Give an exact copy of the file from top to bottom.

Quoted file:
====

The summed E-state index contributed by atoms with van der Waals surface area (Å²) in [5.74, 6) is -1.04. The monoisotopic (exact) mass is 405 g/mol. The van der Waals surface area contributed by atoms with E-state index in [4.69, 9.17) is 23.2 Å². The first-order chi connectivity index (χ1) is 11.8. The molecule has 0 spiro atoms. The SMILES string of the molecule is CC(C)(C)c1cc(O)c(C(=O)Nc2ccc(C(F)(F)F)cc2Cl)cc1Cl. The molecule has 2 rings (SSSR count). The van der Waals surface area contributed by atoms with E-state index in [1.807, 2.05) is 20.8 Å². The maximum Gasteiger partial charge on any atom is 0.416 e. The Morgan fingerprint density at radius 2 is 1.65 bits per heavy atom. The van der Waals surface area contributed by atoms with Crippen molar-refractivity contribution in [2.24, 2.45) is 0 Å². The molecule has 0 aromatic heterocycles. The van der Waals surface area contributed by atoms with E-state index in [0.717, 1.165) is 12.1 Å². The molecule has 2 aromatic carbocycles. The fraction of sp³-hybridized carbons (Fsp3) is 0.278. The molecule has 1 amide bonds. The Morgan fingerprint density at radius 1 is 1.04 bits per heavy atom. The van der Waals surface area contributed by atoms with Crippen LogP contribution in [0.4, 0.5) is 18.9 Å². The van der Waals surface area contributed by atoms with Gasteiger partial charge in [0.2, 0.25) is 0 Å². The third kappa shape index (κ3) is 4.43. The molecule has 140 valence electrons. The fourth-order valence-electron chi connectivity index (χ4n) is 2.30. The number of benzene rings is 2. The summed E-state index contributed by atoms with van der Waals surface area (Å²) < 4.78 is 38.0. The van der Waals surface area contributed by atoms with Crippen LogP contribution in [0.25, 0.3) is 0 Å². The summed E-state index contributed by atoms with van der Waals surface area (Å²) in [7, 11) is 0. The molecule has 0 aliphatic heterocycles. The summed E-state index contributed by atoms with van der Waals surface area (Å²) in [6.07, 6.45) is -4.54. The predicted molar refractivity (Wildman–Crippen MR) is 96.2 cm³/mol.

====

The summed E-state index contributed by atoms with van der Waals surface area (Å²) in [5.74, 6) is -1.04. The monoisotopic (exact) mass is 405 g/mol. The van der Waals surface area contributed by atoms with E-state index in [4.69, 9.17) is 23.2 Å². The first-order chi connectivity index (χ1) is 11.8. The molecule has 0 spiro atoms. The SMILES string of the molecule is CC(C)(C)c1cc(O)c(C(=O)Nc2ccc(C(F)(F)F)cc2Cl)cc1Cl. The molecule has 2 rings (SSSR count). The van der Waals surface area contributed by atoms with E-state index in [1.807, 2.05) is 20.8 Å². The maximum Gasteiger partial charge on any atom is 0.416 e. The Morgan fingerprint density at radius 2 is 1.65 bits per heavy atom. The van der Waals surface area contributed by atoms with Crippen molar-refractivity contribution in [2.24, 2.45) is 0 Å². The molecule has 0 aromatic heterocycles. The van der Waals surface area contributed by atoms with E-state index in [0.717, 1.165) is 12.1 Å². The molecule has 2 aromatic carbocycles. The fraction of sp³-hybridized carbons (Fsp3) is 0.278. The molecule has 1 amide bonds. The Morgan fingerprint density at radius 1 is 1.04 bits per heavy atom. The van der Waals surface area contributed by atoms with Crippen LogP contribution in [0.4, 0.5) is 18.9 Å². The van der Waals surface area contributed by atoms with Gasteiger partial charge in [0.2, 0.25) is 0 Å². The third kappa shape index (κ3) is 4.43. The molecule has 140 valence electrons. The fourth-order valence-electron chi connectivity index (χ4n) is 2.30. The number of benzene rings is 2. The summed E-state index contributed by atoms with van der Waals surface area (Å²) < 4.78 is 38.0. The van der Waals surface area contributed by atoms with Crippen LogP contribution in [0.25, 0.3) is 0 Å². The summed E-state index contributed by atoms with van der Waals surface area (Å²) in [7, 11) is 0. The molecule has 0 aliphatic heterocycles. The summed E-state index contributed by atoms with van der Waals surface area (Å²) in [6.07, 6.45) is -4.54. The predicted molar refractivity (Wildman–Crippen MR) is 96.2 cm³/mol.